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This is part one of our two part series on developing an app with a client-server model. You can read the series overview here, or hop on over to Part Two: Developing a C# Game Server here. This two part series on building an iOS app with a client-server model was developed by our two summer interns, Taylor Kimmett and Ajan Jayant.
Developers frequently choose to develop an app entirely in one language, usually because many fear that information can be lost in translation. Will a dictionary in C# be converted into a mutable dictionary in Objective-C? Will Python callbacks behave similarly to ones written using the Android SDK? And if I’m used to writing code for the Android SDK using a specific framework, can I depend on the same functionality if I rewrite the app for the iPhone?
In this tutorial, we’ll walk through how to build the iOS client side for iOS games using Objective-C. In this specific example, we’ll build a iOS poker game.
**NOTE: Since we wrote this tutorial, we’ve released a new, completely-redesigned version of our iOS SDK (4.0). We rebuilt the entire codebase and took advantage of new features from Apple, simplifying and streamlining the SDK.
The code from this tutorial still works great, but we recommend checking out our new SDK. We’ve included a migration guide to help you move from 3.x to 4.0, and a getting started guide to help you create a simple Hello World application in minutes.**
To solve this problem, we need a language agnostic framework, The PubNub Data Stream Network, that has similar behavior across multiple platforms. To examine how well it supports multiple languages, we decided to write an app using the client server model, using different machines, I.D.E.s and people to write each. The server was written in C# to support multiple clients for the iPhone or iPad, which was written using Objective-C.
In terms of design, the server and client are very similar. They both listen to PubNub channels (although very different ones), both publish to it and both listen to messages. The client makes heavy use of the didReceiveMessage function, and uses an if-else structure to check the type of message being received. Based on the type of message being received, it loads a view controller, processing the data that the, which gives the user a set of options. After the user selects an option by pressing a button, a message is sent to the server. The client then waits for a response from the server. Pretty much all communication takes this form.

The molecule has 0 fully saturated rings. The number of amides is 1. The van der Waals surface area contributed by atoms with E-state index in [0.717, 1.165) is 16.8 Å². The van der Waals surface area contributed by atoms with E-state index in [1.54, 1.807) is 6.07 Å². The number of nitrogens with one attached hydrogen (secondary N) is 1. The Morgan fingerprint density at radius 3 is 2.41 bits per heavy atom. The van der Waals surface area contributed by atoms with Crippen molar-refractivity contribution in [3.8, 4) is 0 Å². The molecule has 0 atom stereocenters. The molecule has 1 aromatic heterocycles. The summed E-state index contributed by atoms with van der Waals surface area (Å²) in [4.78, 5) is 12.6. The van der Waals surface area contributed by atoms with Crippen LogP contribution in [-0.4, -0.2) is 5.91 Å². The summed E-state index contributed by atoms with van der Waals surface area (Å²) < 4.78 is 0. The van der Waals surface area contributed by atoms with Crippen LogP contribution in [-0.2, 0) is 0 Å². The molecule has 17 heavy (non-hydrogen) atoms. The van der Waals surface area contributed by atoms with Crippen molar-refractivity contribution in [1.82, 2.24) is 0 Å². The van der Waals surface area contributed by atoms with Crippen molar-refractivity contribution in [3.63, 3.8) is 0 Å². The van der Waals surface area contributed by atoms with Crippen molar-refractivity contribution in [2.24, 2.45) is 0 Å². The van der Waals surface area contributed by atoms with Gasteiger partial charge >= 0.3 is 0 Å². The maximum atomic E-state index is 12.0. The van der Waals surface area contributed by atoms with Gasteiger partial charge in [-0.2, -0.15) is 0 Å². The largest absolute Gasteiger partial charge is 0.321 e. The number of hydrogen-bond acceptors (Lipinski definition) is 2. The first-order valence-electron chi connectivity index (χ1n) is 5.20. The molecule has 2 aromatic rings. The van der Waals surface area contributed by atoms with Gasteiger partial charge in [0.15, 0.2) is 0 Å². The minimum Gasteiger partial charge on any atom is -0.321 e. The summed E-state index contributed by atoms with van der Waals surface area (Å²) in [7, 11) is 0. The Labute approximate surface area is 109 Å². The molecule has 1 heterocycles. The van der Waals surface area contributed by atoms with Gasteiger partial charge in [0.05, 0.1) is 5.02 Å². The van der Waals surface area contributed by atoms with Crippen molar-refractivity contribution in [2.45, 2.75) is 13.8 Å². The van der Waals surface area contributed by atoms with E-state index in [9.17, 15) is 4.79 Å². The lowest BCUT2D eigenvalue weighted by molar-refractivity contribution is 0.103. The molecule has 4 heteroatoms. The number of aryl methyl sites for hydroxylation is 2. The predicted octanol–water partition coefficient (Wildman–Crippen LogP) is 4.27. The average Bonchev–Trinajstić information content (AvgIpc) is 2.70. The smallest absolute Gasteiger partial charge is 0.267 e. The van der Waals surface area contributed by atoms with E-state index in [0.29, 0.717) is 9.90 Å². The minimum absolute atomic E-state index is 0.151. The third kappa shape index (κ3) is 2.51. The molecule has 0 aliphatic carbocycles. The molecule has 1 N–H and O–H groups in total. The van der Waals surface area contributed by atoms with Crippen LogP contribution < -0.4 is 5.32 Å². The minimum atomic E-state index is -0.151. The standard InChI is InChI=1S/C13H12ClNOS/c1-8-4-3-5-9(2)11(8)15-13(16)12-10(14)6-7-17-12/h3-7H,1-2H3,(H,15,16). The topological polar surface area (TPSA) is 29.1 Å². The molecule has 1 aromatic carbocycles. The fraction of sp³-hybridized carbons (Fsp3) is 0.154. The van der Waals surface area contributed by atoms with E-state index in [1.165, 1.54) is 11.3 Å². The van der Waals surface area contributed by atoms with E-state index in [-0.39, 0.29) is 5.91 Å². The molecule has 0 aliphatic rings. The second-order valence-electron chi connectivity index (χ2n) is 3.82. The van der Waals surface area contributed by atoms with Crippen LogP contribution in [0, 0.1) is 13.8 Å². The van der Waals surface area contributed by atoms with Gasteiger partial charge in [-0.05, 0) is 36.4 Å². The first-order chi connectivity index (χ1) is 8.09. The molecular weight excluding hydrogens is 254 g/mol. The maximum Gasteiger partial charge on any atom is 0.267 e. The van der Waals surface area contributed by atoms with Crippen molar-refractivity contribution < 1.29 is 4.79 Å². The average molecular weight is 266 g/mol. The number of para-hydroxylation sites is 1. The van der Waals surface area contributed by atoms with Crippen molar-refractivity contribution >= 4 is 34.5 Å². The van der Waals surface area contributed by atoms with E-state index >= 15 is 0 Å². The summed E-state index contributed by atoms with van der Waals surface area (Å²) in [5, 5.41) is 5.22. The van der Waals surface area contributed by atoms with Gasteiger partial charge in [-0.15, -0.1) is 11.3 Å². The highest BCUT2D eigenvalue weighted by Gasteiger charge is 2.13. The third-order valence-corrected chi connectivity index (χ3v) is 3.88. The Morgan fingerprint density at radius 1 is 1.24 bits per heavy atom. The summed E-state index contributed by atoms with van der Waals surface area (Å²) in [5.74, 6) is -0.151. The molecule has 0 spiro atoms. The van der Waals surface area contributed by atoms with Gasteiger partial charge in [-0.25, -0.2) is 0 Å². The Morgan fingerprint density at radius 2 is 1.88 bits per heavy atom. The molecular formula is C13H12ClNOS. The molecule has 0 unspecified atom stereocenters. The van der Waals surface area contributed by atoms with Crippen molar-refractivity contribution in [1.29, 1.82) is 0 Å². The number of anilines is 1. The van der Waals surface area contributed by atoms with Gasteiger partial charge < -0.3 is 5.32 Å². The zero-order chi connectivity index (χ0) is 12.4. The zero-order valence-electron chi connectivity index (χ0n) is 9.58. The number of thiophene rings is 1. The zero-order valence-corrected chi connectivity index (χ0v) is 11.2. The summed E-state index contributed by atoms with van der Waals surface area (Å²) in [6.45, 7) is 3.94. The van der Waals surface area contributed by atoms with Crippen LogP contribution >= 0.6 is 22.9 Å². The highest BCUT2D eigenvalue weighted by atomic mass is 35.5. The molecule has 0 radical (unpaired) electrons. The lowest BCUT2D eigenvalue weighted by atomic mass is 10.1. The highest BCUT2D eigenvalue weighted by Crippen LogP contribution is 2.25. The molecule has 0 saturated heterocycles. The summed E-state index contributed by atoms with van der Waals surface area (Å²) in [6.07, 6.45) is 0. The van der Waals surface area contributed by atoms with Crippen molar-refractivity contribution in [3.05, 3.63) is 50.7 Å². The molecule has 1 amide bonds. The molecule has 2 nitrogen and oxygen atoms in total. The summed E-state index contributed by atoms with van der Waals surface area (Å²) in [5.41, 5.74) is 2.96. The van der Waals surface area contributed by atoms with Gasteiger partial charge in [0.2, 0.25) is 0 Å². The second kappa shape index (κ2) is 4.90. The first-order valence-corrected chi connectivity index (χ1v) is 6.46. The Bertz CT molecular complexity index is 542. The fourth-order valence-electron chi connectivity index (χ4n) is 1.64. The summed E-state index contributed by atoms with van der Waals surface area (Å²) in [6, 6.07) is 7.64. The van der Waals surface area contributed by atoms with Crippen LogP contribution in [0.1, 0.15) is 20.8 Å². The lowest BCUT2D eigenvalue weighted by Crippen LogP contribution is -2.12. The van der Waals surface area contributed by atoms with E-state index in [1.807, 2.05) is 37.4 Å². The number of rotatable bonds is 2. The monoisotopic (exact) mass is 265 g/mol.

As an example, we’ll look at a small segment of the game where the user calls another user’s bet. The user waits for an update message from the server, which tells him what the previous bet is among other useful message. He also waits for a take-turn message, which then enables his phone buttons which were disabled after his previous turn. He can choose to fold, raise or call; he chooses the latter. A message is then sent to the server. The user then waits for his next turn.
Writing the client was fairly simple. The fact that most of the game processing was taken care off by PubNub, I could focus on the UI design and solving little issues, such as the keyboard freezing if a text field delegated itself. Callbacks in C# behaved exactly as they would in Objective-C. Despite not being fluent in Objective-C, my co-developer on the project Taylor (who developed the C# Server side), with was able to spot bugs in the app simply by looking at the PubNub code. Also, a few functions made our job a whole lot easier: the requestParticipantsListForChannel function allowed me to check server status very easily. This allowed me to halt the game if the server crashed, and made error handling much easier.
We found that using the client-server model provided significant benefits in terms of usability, design time and performance. It reduced the amount of code the client designer has to write and enables him to focus more on UI design as opposed to data processing. It also allows for added security, enabling only certain data to be visible to the client, making it harder to cheat. Lastly, it also allows for better storage and processing of data, especially if the data is generated from hundreds of users.
All the code you need to get started right away is in the GitHub repository below.
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